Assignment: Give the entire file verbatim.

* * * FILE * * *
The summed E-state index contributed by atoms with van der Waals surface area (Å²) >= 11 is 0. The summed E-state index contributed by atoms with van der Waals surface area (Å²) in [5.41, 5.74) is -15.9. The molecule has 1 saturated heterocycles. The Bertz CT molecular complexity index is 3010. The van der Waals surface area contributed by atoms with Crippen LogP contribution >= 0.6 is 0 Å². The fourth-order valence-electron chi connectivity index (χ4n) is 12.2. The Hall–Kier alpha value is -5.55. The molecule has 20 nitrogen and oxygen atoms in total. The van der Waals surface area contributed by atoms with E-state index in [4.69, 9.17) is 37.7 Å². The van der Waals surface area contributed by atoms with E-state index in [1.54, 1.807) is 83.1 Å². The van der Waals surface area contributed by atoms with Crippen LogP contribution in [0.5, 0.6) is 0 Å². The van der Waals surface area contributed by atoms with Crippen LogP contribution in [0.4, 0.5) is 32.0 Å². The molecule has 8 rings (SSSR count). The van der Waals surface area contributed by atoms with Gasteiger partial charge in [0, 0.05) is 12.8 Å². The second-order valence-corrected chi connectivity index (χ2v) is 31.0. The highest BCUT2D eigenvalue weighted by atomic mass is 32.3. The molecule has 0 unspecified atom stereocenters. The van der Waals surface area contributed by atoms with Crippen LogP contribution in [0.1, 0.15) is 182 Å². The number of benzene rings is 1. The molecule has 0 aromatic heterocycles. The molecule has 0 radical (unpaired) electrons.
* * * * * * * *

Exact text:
The summed E-state index contributed by atoms with van der Waals surface area (Å²) >= 11 is 0. The summed E-state index contributed by atoms with van der Waals surface area (Å²) in [5.41, 5.74) is -15.9. The molecule has 1 saturated heterocycles. The Bertz CT molecular complexity index is 3010. The van der Waals surface area contributed by atoms with Crippen LogP contribution >= 0.6 is 0 Å². The fourth-order valence-electron chi connectivity index (χ4n) is 12.2. The Hall–Kier alpha value is -5.55. The molecule has 20 nitrogen and oxygen atoms in total. The van der Waals surface area contributed by atoms with E-state index in [4.69, 9.17) is 37.7 Å². The van der Waals surface area contributed by atoms with E-state index in [1.54, 1.807) is 83.1 Å². The van der Waals surface area contributed by atoms with Crippen LogP contribution in [0.5, 0.6) is 0 Å². The van der Waals surface area contributed by atoms with Crippen LogP contribution in [0.4, 0.5) is 32.0 Å². The molecule has 8 rings (SSSR count). The van der Waals surface area contributed by atoms with Gasteiger partial charge in [0, 0.05) is 12.8 Å². The second-order valence-corrected chi connectivity index (χ2v) is 31.0. The highest BCUT2D eigenvalue weighted by atomic mass is 32.3. The molecule has 0 unspecified atom stereocenters. The van der Waals surface area contributed by atoms with Crippen LogP contribution in [0.1, 0.15) is 182 Å². The number of benzene rings is 1. The molecule has 0 aromatic heterocycles. The molecule has 0 radical (unpaired) electrons.